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Network ousts CEO amid defections


Al Jazeera America has ousted its chief executive (AP)

Al Jazeera America has ousted its chief executive (AP)

Al Jazeera America has ousted its chief executive (AP)

Troubled Al Jazeera America has removed its chief executive following a week of management defections and a lawsuit accusing an employee of anti-Semitism.

The news network is replacing its CEO, Ehab Al Shihabi, who has run Al Jazeera America since it started two years ago, with veteran news executive Al Anstey, the managing director of Al Jazeera English.

Both networks are offshoots of the Al Jazeera cable news company, run from Qatar.

Mr Al Shihabi sent an email to the staff welcoming Mr Anstey and saying he would remain as chief operating officer.

Al Jazeera's former senior vice president of newsgathering Marcy McGinnis quit this week, telling The New York Times that Mr Al Shihabi managed with a culture of fear.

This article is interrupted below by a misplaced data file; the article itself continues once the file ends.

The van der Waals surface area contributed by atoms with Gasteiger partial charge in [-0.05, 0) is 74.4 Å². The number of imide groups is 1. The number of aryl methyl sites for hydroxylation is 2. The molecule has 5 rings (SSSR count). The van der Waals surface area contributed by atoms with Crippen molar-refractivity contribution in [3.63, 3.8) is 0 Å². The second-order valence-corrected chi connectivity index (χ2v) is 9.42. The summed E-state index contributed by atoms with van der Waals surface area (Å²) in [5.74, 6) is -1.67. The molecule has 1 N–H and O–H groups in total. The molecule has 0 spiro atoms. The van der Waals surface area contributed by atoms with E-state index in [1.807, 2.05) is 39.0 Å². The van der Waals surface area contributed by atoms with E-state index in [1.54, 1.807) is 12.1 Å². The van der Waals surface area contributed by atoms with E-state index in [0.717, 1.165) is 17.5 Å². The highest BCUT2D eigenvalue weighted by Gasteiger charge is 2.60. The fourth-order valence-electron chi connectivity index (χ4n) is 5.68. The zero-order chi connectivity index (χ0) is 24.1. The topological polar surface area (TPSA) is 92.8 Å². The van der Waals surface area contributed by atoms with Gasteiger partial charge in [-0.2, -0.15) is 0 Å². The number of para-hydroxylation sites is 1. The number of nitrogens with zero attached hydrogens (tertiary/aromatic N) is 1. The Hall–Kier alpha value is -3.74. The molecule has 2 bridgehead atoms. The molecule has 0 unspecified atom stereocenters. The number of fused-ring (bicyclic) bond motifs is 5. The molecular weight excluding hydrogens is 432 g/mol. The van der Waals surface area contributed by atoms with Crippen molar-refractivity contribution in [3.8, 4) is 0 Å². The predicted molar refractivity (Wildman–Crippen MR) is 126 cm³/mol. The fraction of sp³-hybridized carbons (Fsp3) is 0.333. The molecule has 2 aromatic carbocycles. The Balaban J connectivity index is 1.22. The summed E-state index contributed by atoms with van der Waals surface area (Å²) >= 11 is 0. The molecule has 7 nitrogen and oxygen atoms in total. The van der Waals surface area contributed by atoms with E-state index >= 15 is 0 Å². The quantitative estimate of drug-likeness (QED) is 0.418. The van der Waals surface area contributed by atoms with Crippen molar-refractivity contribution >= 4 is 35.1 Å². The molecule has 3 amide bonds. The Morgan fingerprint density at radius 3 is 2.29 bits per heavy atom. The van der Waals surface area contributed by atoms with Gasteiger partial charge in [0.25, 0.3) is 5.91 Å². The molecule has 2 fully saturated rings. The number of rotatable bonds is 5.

Al Jazeera America 's head of human resources and its communications chief resigned last week, and former employee Matthew Luke is suing the network, claiming he was sacked when he complained about a former colleague's anti-Semitic and sexist behaviour.

Lawyer Jeffrey Kimmel, representing Mr Luke, said the ousting of Mr Al Shihabi should be seen as an admission that his client was wrongfully dismissed.

Mr Luke's lawsuit claims an ex-colleague denigrated female employees and said that "whoever supports Israel should die a fiery death in hell".

Mr Al Shihabi said on Monday that the anti-Semitic and sexism accusations were absurd and called the network, which is available in half America's television homes but is infrequently watched, "a huge success story".

In a statement, Mostefa Souag, chairman of Al Jazeera America's board of directors, said Mr Anstey had "the unique ability to undertake the strategic changes needed for the success of the channel".

Mr Anstey, who has worked at CBS News, Reuters and The Associated Press, said he was "committed to engaging the team and uplifting our collective ambitions, as a much-needed channel for American audiences".